3rd International Opera and Classical Music Festival

The 3rd Klaipėda Festival, returning to Paul Lindenau’s shipyard from 28 July until 11 August, will be exceptional in its content, meaningful dedications and the desire to reveal the magnificence of the old shipyard from another angle.



28 July at 20.00. 


Joint concert of Klaipėda National Music Theatre and Kyiv National Academic Operetta The Theatre

The concert programme will feature vocal-instrumental works for voices, choir and symphony orchestra by composers from different periods and countries, on the theme of war and peace, which is particularly relevant today. The programme will be performed together with the Klaipėda National Music Theatre Symphony Orchestra by the KNMT soloists and choir, as well as guests from the Kyiv National Academic Operetta Theatre (Ukraine) – soloists and choir artists. Conducting will be Tomas Ambrozaitis, Chief Conductor of the KNMT, Vladimir Konstantinov, Chief Choirmaster of the KNMT, and Sergiy Didok, guest conductor of the Kyiv National Academic Operetta Theatre.

4 August at 21.30.


3 act story opera (performed without interruptions)

To celebrate the 100th anniversary of the annexation of Klaipėda to Lithuania in 2023, the Klaipėda National Music Theatre commissioned four Klaipėda-based composers to create an opera that would bring to life the centuries-old events, the aspirations of the old Lithuanians who lived in Klaipėda and the Lithuanians who came from Major Lithuania to help them, and the special spirit of the place and time. According to the philosopher and writer Arvydas Juozaitis, who wrote the libretto for the opera, the thematic axis of the stories developed in all three acts of the opera are the three fundamental concepts that characterise the history of Klaipėda region – personality, religion and language.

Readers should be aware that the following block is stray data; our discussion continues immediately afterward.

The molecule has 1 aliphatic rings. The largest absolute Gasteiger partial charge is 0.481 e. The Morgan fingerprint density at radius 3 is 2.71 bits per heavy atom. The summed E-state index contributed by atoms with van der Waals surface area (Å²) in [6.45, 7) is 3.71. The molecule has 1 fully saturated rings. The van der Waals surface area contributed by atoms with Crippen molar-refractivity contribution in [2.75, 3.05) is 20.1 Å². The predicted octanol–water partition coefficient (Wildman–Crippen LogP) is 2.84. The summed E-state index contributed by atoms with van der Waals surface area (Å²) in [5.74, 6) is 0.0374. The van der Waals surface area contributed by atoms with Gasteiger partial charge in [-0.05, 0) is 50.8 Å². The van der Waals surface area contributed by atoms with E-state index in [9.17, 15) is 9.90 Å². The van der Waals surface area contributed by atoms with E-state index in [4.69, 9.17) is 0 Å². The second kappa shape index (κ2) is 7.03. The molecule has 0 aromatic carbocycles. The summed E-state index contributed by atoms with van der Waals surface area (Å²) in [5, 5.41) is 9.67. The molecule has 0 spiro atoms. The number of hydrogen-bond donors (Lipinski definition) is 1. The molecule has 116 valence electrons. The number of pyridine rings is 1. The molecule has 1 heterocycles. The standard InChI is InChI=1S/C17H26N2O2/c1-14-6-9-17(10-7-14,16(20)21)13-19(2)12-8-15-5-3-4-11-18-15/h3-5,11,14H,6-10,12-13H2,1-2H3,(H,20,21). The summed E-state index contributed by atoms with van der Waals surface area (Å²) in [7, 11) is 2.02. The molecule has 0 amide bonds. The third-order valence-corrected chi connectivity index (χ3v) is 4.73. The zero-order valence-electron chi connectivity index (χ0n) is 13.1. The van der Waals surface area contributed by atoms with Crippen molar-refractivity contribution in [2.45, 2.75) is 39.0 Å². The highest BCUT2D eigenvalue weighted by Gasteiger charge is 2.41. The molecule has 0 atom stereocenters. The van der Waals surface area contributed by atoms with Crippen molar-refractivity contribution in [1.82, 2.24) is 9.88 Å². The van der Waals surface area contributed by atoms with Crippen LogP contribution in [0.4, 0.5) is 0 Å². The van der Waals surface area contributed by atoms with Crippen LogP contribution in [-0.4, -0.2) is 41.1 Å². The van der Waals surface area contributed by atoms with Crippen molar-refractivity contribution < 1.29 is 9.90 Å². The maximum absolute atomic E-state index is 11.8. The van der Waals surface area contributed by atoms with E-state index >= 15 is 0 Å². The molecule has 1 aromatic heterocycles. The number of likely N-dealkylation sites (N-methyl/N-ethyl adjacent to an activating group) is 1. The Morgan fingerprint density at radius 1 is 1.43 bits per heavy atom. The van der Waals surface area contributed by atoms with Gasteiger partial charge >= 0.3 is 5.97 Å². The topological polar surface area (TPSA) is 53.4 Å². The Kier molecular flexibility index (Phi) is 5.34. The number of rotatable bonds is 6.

In the opera’s first act, we meet the first seven of the opera’s large cast of characters. Among them are such well-known historical personalities of Lithuania Minor as the printer Martynas Jankus and his daughter Elze, the evangelical priest Vilius Gaigalaitis, the former book bearer and prospector Jonas Polovinskas-Budrys, who came from Lithuania Major, and the writer Ieva Simonaite (Eve Simonaite). At the end of the action, the goal of the reunification of Lithuania Minor with Lithuania Major is established. All this takes place on St. Christmas Eve, in the village of Lithuania Minor. “Everybody is looking forward to the holiday, so the music is mostly light, minor, hopeful,” said Loreta Narvilaite, the composer of the first act.

The second act begins on 6 January 1923, the feast of the Three Kings. On that day, the Prime Minister of the Republic of Lithuania, Ernestas Galvanauskas, the literary and public figure, the chairman of the Riflemen’s Union, Vincas Kreve-Mickevicius, the philosopher Vilhelmas Storosta (“Vydunas”), and the nominal political leader of the Klaipėda uprising, Erdmon Simonaitis, meet to discuss a plan for the annexation of Klaipėda. The next picture shows Gabriel Jean Petisne, Prefect of Memel, and his wife. The woman does not hold back her anger at the circumstances that have pushed her into the “backwater of Europe” and blames her husband for everything, but Petisne remains faithful to the idea of a European mission. Against the backdrop of this “drama”, a squad of French soldiers is ready for battle… The next episode takes place in a church filled with civilian Lithuanian soldiers in disguise, also preparing for battle. When the French enter the church, the atmosphere heats up and the drama of the situation reaches its peak at the very end of the act. “This theme is very interesting to me because of its historical uniqueness and, of course, because I have been a long-time resident of Klaipėda, I am familiar with the ethnic and church music of this region, and most importantly, this music has become close to my heart in some way,” said composer Vladimir Konstantinov about the musical inspirations for this action.